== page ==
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  1. #11
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    I know how the American guys salute but I'm curious about what this Canadian style evolution is.

    Edit: All three services here have a different salute, I'd guess that pipe bands use the army variation?
    Last edited by Jordan; 23rd August 15 at 08:30 AM.
    The hielan' man he wears the kilt, even when it's snowin';
    He kens na where the wind comes frae,
    But he kens fine where its goin'.

  2. #12
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    [QUOTE=Jordan;1296775]I know how the American guys salute but I'm curious about what this Canadian style evolution is.

    Edit: All three services here have a different salute, I'd guess that pipe bands use the army variation?[
    After unification of the Canadian Forces in 1968 all branches used the Royal Navy Salute although it was assumed with varying degrees of acceptance for many years, particularly by some militia regiments. Both RCAF and Canadian Army Pipe Bands use that salute. RCMP Pipe Bands use the British Army salute. Google Canadian Military salute to see variations on a theme, sometimes in the same parade. Perhaps with recent changes such as the use of pre unification rank insignia for the army and the renaming the airforce the Royal Canadian Airforce we will see a reverting to the older traditional manner of saluting in Canada. Unlike America, Canadians still pick up their feet and swing their arms whilst parading.
    "All the great things are simple and many can be expressed in a single word: freedom, justice, honour, duty, mercy, hope." Winston Churchill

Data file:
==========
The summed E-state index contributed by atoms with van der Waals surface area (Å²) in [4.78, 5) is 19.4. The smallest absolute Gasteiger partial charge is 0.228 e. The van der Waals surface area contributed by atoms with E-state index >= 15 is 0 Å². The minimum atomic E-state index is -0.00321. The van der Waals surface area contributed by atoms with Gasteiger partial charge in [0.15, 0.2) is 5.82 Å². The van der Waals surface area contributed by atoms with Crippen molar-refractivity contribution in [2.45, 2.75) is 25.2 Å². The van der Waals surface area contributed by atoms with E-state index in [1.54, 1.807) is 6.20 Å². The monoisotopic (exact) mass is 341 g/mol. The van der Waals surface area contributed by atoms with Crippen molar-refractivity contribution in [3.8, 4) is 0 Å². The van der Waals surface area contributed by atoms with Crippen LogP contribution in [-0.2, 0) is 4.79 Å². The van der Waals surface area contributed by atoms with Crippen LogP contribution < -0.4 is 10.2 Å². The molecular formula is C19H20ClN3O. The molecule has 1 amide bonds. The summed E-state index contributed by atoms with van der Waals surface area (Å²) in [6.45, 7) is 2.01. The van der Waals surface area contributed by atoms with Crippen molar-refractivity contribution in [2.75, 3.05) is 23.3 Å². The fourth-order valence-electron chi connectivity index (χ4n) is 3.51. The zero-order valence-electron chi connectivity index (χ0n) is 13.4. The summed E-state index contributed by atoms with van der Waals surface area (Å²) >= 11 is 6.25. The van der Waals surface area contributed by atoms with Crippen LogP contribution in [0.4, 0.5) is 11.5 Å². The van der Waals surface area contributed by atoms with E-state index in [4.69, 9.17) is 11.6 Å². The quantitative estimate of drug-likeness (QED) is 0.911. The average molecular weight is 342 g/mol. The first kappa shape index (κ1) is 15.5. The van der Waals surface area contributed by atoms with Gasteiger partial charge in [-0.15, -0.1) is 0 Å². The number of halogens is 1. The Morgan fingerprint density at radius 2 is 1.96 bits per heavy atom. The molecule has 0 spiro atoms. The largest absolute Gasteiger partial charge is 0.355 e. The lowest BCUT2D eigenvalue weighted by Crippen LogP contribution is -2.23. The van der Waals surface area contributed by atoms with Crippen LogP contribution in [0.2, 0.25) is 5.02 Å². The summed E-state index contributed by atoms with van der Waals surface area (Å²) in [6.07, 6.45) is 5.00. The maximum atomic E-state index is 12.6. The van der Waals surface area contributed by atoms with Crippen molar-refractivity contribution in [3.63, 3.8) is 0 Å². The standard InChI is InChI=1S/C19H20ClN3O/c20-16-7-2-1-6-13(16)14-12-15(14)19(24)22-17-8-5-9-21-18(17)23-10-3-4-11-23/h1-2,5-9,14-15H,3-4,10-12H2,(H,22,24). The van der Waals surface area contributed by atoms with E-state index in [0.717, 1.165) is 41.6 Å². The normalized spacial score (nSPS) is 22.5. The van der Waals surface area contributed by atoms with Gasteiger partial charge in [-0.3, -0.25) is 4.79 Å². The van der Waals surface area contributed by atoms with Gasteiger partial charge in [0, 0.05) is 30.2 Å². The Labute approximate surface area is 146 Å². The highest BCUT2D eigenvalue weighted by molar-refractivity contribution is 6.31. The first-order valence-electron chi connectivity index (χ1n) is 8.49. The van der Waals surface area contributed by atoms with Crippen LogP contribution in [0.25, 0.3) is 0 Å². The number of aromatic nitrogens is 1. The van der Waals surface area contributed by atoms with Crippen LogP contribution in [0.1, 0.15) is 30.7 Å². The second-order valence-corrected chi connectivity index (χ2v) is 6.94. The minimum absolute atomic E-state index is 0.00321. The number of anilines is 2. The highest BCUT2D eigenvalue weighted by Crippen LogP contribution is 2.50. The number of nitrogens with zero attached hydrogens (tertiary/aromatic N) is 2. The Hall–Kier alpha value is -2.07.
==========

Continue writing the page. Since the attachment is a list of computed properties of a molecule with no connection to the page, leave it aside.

3. #13
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    [QUOTE=Ordway;1296779]
    Quote Originally Posted by Jordan View Post
    Google Canadian Military salute to see variations on a theme, sometimes in the same parade.
    Just did and only found a bunch of really oddball sites. Do you have a link?
    Rev'd Father Bill White: Retired Parish Priest & Elementary Headmaster, lover of God, people (most of them!) dogs, joy, humour & clarity. Legion Padre, theologian, teacher, philosopher, linguist, dreamer, traditionalist, bon-vivant, encourager of hearts & souls & a firm believer in dignity, decency, & duty. A proud Sinclair.

  4. #14
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    [QUOTE=Father Bill;1296781]
    Quote Originally Posted by Ordway View Post

    Just did and only found a bunch of really oddball sites. Do you have a link?
    Father Bill. I am a luddite and couldn't post a link for love nor money, especially on the I- pad while traveling. Google Royal Canadian Air Force Salute and see the first image including the gentleman taking the salute. Some other links/articles should also appear.
    Last edited by Ordway; 23rd August 15 at 12:22 PM. Reason: Spelling
    "All the great things are simple and many can be expressed in a single word: freedom, justice, honour, duty, mercy, hope." Winston Churchill

  5. #15
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    Found a few pictures, but they really didn't much answer the question of how the Canadian salute has "evolved" as mentioned earlier in this thread. Perhaps somebody can still help with that. It fascinates me.
    Rev'd Father Bill White: Retired Parish Priest & Elementary Headmaster, lover of God, people (most of them!) dogs, joy, humour & clarity. Legion Padre, theologian, teacher, philosopher, linguist, dreamer, traditionalist, bon-vivant, encourager of hearts & souls & a firm believer in dignity, decency, & duty. A proud Sinclair.